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A little discouraging... Your thoughts?


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So this is both my first attempt at a Japanese style blade and my first knife attempt in months. It's a stock removal because I didn't want to spend hours only to have what happened happen, only had about 3-4 hours into it. Not sure what I did wrong as I've forged a few out of the same 1095 with no issues. I heated to a nice even dull orange and checked it with a magnet, then quenched in hot water(out of the tap) for about 6 seconds pulled it out and put it back in and heard the pings...

 

Should I be quenching for a shorter amount of time or maybe with hotter water? I didn't normalize as I figured it wouldn't be needed with no forging, or maybe it did?

 

It looks like it would have had a great hamon and the sori came out exactly how I wanted.... :( Oh, and I burned my finger!

 

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Edited by Silent Matt
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Can't help you with the burnt finger other than cold water but I have found that for water quenching, the trick is differential heating. Very carefully control the heat so that it gets non-magnetic up into the clay transition point or slightly higher but not so much that the spine goes to non magnetic.

If you can pull that off then you should get success in a water quench. It might have something to do with not doing grain reduction but the last time I cracked a blade was due to heating the whole blade evenly.

I know that not everyone does what I'm doing but I got this advice from Bill Burke and haven't cracked a W2 blade since.. (now that I've jinxed myself.. :rolleyes: )

 

And it's likely that the tip got too hot. Did the clay pop off?

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Guest guest T

That kind of crack is due to uneven cooling in the spine and edge. My theory is that the edge cools quickly without shrinking as it turns into martsinite but the thicker spine does not cool as fast and shrinks as it cools trying to stretch the now hard edge. The most stressful part of cooling the blade is well after critical temp and if it cracks it usually does after it has cooled to black. This could be somewhat avoided by using a more deep hardening steel or claying the blade so that a smaller part gets hardened. You definetly need to normalize before quenching the steel grain size from the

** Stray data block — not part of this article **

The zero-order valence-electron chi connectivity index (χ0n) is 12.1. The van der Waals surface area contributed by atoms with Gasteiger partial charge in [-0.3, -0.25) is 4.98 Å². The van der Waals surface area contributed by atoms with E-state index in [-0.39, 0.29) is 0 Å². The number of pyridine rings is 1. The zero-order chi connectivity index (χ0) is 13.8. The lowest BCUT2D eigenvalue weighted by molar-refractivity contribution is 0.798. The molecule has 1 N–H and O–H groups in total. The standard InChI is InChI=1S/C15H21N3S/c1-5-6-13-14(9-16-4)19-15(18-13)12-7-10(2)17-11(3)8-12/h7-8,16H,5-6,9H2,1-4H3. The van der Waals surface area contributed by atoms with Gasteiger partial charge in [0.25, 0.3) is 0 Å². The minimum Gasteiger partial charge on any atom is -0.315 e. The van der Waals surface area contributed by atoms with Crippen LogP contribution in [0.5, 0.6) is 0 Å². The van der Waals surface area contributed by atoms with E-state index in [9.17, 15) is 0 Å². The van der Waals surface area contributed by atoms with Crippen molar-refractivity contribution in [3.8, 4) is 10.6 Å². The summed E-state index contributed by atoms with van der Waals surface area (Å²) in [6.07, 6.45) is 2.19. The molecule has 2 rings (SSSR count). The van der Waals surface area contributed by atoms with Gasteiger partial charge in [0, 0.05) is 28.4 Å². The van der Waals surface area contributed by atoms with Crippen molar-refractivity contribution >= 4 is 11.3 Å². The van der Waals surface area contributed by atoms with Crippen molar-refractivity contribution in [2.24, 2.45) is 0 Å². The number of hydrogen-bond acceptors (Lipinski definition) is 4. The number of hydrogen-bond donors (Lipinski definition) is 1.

manufacturer will be somewhere between fine sand and 100 grit from what I have seen. Dull orange seems hot for 1095 I don't know if you could use oil for it though I have had good success with using cold water and I heard the Japanese smiths used ice cold water from another post. Take what I say with a grain of salt but I would not post something I did not beleive and observe to be true.
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1095 is a water quench steel and I've been successful in the past with it. Maybe I went a little too hot, I'll try again with a normalized blade and less heat.

 

 

Stuart, I used furnace cement instead of mixing up some clay and yes it popped off. Oh, and on the burn, I've noticed if you don't use anything cold it normalizes(haha) faster.

 

I was so looking forward to making the mounts for it <_<

Edited by Silent Matt
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Man, I would be discouraged too. That is a great looking little blade, that fuller especially...perfectly clean and even.

 

 

1095 is a hyper- euctectoid steel that can be quenched in either water OR oil. When the thickness of the steel gets below 1/4'' or so, it is my understanding that oil will give a much more consistent (and positive) result.

 

Tre mentioned uneven cooling, and that feeds into the fact that a lot of smiths recommend mar-quenching 1095 to minimize distortion,cracking and residual stress . Just a thought.

 

That kind of crack is due to uneven cooling in the spine and edge. My theory is that the edge cools quickly without shrinking as it turns into martsinite but the thicker spine does not cool as fast and shrinks as it cools trying to stretch the now hard edge.

 

Tre, I'm not sure if I understand exactly where you are coming from on this... Steel expands when heated, and obversely shrinks when cooled. How can edge not undergo shrinking as it is being quenched ( cooled )? . Could you maybe expound on that? Are you simply referencing a timeline, of it not shrinking before turning to martensite?

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Did you use a milling bit for that fuller?

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I'm not sure about furnace cement but clay popping off can be a sign of getting the steel too hot (other than the blade not being clean before application.)

I suspect that's the problem.

Edited by SBranson
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That kind of crack is due to uneven cooling in the spine and edge. My theory is that the edge cools quickly without shrinking as it turns into martsinite but the thicker spine does not cool as fast and shrinks as it cools trying to stretch the now hard edge.

 

In making Japanese style blades and how "sori" or curvature is induced. Briefly, the edge cools quickly and the blade bends downward and forms martensite so when the spine cools more slowly it creates more densely packed pearlite and thus pulls the blade upwards. It's a lot of stress but if you can control the heat (among other variables) then it works.

 

http://www.fukuyama-u.ac.jp/gakubu/mecha/staff/inoue/cd/temperature/anim.htm